Category Archives: curl

If you’ve ever encountered this, you probably spent a fair amount of time scratching your head over it before it got resolved. Recently, I’ve seen this issue arise twice with clients, so I figured it was time to document it so that perhaps a google search might hit this record and help others.

If you’re currently finding that your curl requests resolve to your server rather than giving you a “Couldn’t resolve host” error, I’m betting the following details are true:

1) You have a wildcard DNS entry for your domain
2) That domain with the wildcard entry is your “search” line in /etc/resolv.conf

What this looks like:

First, we pick a domain we know doesn’t exist:

(~) # dig thisdontexistanywhereatall.com +short
(~) #

Then we curl it:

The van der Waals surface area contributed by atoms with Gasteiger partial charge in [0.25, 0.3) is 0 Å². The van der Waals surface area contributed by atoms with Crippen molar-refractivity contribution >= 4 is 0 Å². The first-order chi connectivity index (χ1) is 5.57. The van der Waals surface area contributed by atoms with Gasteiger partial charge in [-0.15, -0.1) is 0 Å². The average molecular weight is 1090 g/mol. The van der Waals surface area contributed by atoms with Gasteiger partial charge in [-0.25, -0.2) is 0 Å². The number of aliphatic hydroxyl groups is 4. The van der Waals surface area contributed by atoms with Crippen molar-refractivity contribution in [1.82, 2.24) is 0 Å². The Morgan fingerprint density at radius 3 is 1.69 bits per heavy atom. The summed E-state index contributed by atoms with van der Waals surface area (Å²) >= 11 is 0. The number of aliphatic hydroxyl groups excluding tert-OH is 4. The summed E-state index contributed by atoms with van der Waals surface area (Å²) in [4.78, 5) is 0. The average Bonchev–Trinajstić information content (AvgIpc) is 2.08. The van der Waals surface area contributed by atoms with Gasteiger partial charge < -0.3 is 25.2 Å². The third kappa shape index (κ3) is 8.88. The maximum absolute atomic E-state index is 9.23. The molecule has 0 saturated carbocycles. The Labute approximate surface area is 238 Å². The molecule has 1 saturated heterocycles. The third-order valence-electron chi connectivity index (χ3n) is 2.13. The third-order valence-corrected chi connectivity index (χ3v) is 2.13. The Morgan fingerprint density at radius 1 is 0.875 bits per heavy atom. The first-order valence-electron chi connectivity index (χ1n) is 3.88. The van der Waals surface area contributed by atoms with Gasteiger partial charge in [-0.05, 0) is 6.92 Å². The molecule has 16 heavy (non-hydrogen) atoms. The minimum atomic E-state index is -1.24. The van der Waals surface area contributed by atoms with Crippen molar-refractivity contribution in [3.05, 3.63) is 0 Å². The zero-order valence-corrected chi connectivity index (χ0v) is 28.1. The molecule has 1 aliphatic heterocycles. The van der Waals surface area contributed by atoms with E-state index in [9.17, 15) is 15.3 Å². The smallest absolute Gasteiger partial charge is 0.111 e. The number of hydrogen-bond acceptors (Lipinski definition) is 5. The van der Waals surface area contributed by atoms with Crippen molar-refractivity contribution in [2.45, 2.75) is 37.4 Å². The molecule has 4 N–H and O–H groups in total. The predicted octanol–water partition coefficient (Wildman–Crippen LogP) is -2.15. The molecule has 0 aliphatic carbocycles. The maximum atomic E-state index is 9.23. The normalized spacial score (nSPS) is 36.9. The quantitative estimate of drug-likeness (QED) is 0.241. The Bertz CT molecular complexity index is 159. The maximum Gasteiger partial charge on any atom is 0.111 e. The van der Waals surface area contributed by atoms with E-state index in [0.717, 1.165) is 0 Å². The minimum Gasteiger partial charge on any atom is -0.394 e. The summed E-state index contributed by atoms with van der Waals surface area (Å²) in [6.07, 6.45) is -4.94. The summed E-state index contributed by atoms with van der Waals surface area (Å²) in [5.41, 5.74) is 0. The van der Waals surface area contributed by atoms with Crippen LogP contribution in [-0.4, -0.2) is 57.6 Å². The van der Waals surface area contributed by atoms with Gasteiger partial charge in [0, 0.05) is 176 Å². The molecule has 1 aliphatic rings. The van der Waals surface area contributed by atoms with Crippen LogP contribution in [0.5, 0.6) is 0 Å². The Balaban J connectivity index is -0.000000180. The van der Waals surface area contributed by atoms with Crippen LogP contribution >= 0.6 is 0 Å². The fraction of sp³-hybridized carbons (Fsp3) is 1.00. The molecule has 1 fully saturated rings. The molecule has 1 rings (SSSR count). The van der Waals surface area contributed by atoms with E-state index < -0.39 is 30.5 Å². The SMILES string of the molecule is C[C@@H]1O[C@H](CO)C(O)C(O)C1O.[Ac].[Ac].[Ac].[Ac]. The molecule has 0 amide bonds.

(~) # curl -I thisdontexistanywhereatall.com
HTTP/1.1 301 Moved Permanently
Date: Sun, 21 Feb 2016 19:44:33 GMT
Server: Apache/2.2.15 (CentOS)
Location: http://alex.darke.net/
Connection: close
Content-Type: text/html; charset=iso-8859-1

What? Why is a non-existent domain being responded to by MY server?

What’s happening is this:

A) The curl request looks up the domain and finds no record for it
B) the DNS libraries called then assume that it might be a subdomain and so it checks the search domain defined in /etc/resolv.cnf
C) because there is a wildcard DNS entry for my domain, it results in a match for thisdontexistanywhereatall.com.darke.net

To fix this, you can simply append a . to the end of the domain you are curling. This keeps step B and C from happening:

(~) # curl thisdontexistanywhereatall.com.
curl: (6) Couldn't resolve host 'thisdontexistanywhereatall.com.'

To prevent having to append that . each and every time, you can also elect to put a domain without a wildcard DNS entry in the /etc/resolv.conf.

Hopefully this helps the next guy.


Category: curl, dns, linux

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